5. Hugo Says:

    17. The ability to use any song as a ringtone.

    But you can do that w/o jailbreaking! And is soooo easy that anyone can do it.

    Just cut a piece of your music with Quicktime or any other app (even iTunes does that), save it as mp4/aac and rename the extension to m4r. Then you just have to drop it inside iTunes!!

    Yes, thats right. You just need to cut your music in mp4/aac format and rename it to m4r.

    But it looks like that the maximum size of a rintone is 30 seconds, so be sure to trim your music to around 30s.

    Source: http://reviews.cnet.com/tips-tricks/make-your-own-iphone/9602-12576_7-0.html?messageID=2510972

  6. Hamranhansenhansen Says:

    > Home screen folders.

    Please, no.

    > I’d like to see the ability to delay the autolocking
    > by a user-specified amount of time. And hey, why not
    > let us disable it altogether if we feel like it?

    Settings – General – Auto-Lock – Never

    > Access to attachments by third-party applications.

    This is already in v3.2.

  7. Hamranhansenhansen Says:

    > Hooks to allow the embedding of additional video players in Safari.

    Please, no. There is an ISO standard video codec that is universally supported in all of the world’s video players (even FlashPlayer) and there is a W3C standard way to put video in a Web page. No proprietary software is required, no hacks are required. If there is some video that you can’t see on your iPhone, that is entirely the publisher’s fault.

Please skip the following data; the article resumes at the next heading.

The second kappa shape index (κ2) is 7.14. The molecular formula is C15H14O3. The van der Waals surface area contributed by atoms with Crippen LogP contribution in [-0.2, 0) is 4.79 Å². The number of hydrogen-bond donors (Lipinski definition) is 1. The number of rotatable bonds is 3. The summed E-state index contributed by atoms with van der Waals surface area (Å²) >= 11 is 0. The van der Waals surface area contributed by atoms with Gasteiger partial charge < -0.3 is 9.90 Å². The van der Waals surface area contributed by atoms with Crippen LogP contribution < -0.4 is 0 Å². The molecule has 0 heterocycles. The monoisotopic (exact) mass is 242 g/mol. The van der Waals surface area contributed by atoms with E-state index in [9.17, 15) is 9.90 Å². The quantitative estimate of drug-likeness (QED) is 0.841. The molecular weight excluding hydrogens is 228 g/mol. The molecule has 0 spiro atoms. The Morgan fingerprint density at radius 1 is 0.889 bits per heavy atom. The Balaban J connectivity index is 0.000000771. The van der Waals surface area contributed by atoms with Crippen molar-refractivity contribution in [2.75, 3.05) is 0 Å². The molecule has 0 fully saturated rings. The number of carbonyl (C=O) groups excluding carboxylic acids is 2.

> so I’d like to have the opportunity to put the phone
    > in 2G mode for voice while leaving it in 3G mode for data.

    I’m pretty sure that the phone can have either a 2G or 3G connection to the tower, but not both at once.

    > iChat.

    It looks like they are saving that for when they do video chat.

  8. Andy A Says:

    Harry, for items 11 and 13, can you provide a little more details?

    You said the iPad has the ability to “peek” at tye app that’s open without unlocking… I’ve only been able to see this on the iPod app. What are you experiences?

    As for # 13, can you specify any apps that come to mind that allow you to download podcasts, aside from the iTunes wifi music store?

    Thanks, and by the way, this message sent from my iPad, which I find excitedly easy to type on, and I have hands so large I can’t trace them on a sheet of 8.5 x 11″.


  9. iphone Says:

    I definitely agree a better notes application would be great. Some of the other things mentioned I don’t care much about like subscribing to podcasts, but the other features mentioned would be nice.